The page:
Columbia U. Students and Faculty Present Petition on Soviet Jews

The Committee on Soviet Jewry at Columbia University announced today that several hundred students and faculty members from universities in the metropolitan area will march tomorrow from Hunter College to the Soviet Mission to the United Nations and seek to present a petition on behalf of Soviet Jewry to Nikolai Fedorenko, the Soviet permanent representative at the United Nations.

The petition to be presented tomorrow makes a number of proposals aiming at increased exchanges in the educational field between students and scholars in the two countries, with particular reference to Soviet Jewish citizens. It requests the Soviet Government “to give serious consideration and view with favor” the following proposals:

“1. The Soviet Union and the United States have for a number of years encouraged and increased the exchange of students and scholars. Thousands of students have participated in such exchange programs over the last few years not one Soviet Jewish student has been among those coming to the United States. We therefore urge that Soviet Jewish citizens be included in the regular exchange of scholars between our countries.

“2. In both countries there are many great libraries and sources for study in the field of Jewish research and cognate subjects. There are large collections of books and manuscripts, for example, in Leningrad and Moscow, which could be made more accessible for research to all scholars of Judaism. We would like to be able to make equally available to Soviet Jewish citizens the great repositories of Jewish learning and knowledge in the United States. American Jewry is prepared to provide funds to assure the implementation of this exchange.

“3. We, in the United States, are aware that not one seminary for the training of rabbis and teachers exists today in the Soviet Union, We therefore are willing to undertake the training of Soviet Jewish students here in the United States as rabbis. We are also willing to provide funds and teachers for the establishment of a rabbinic seminary in the Soviet Union.

“4. We propose that teachers at the primary and secondary level, who are qualified to educate the Soviet Jewish children in the culture, history, religion and heritage, be permitted to serve the communities in which there are large Jewish populations. There are numerous students and teachers in the United States willing to assume the task out of a sense of dedication with no financial burden to the Soviet community. We are troubled that no such schools exist today in the Soviet Union. It is our hope that this program will eventually result in the creation of an exchange program of trained teachers in Jewish studies between our two countries.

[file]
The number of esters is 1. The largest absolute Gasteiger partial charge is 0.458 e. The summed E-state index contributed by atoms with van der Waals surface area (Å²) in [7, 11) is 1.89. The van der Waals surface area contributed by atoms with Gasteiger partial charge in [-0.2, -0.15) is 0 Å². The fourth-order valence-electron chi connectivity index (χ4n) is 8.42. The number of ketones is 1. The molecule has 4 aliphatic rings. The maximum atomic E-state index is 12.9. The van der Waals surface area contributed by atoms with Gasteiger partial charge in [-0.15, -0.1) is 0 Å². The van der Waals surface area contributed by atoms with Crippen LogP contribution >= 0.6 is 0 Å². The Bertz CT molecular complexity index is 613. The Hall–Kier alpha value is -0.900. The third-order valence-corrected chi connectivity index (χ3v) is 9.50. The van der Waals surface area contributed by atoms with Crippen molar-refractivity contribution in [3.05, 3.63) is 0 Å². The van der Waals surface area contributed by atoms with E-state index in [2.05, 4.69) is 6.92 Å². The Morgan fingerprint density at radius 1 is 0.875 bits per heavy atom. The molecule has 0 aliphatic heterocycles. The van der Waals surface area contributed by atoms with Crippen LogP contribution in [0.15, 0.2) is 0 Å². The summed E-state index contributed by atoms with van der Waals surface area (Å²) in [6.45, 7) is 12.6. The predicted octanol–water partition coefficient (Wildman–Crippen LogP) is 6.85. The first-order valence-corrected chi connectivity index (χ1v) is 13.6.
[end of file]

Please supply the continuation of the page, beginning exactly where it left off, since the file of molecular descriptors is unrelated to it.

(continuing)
“5. We are concerned that the once thriving literary and scholarly Jewish community has only produced token publications within the last two decades. We therefore recommend that permission be granted for the development of Jewish literature and liturgical material in Russian, Hebrew and Yiddish. We Americans are prepared to send books, prayerbooks and educational materials to the Soviet Union for use in schools, libraries, and synagogues in the hope that they will be made available to any Soviet Jewish citizen seeking them. We are eager and willing to help finance and develop these endeavors.

“6. We are concerned that the once flourishing Yiddish theater and literature in the Soviet Union have virtually vanished. The enthusiastic and positive response of Jews in the Soviet Union to occasional Yiddish cultural programs by Jewish artists from outside the Soviet Union has demonstrated the need for expanding these activities. We recommend that cultural and recreational facilities be developed to provide for the study and nurture of prospective artists in these disciplines. We are also prepared to provide funds and artisans necessary for the development of cultural and community institutions for Jewish citizens of the Soviet Union.

“7. We wish to have established wider contact between the Jews of the Soviet Union and the Jews of other countries. The type of contacts which the Armenian citizens of the Soviet Union have developed with Armenians abroad sets a pattern which is both feasible and desirable. We hope that representatives of Soviet Jewry might attend international conferences and contribute to Jewish thought and scholarship.”

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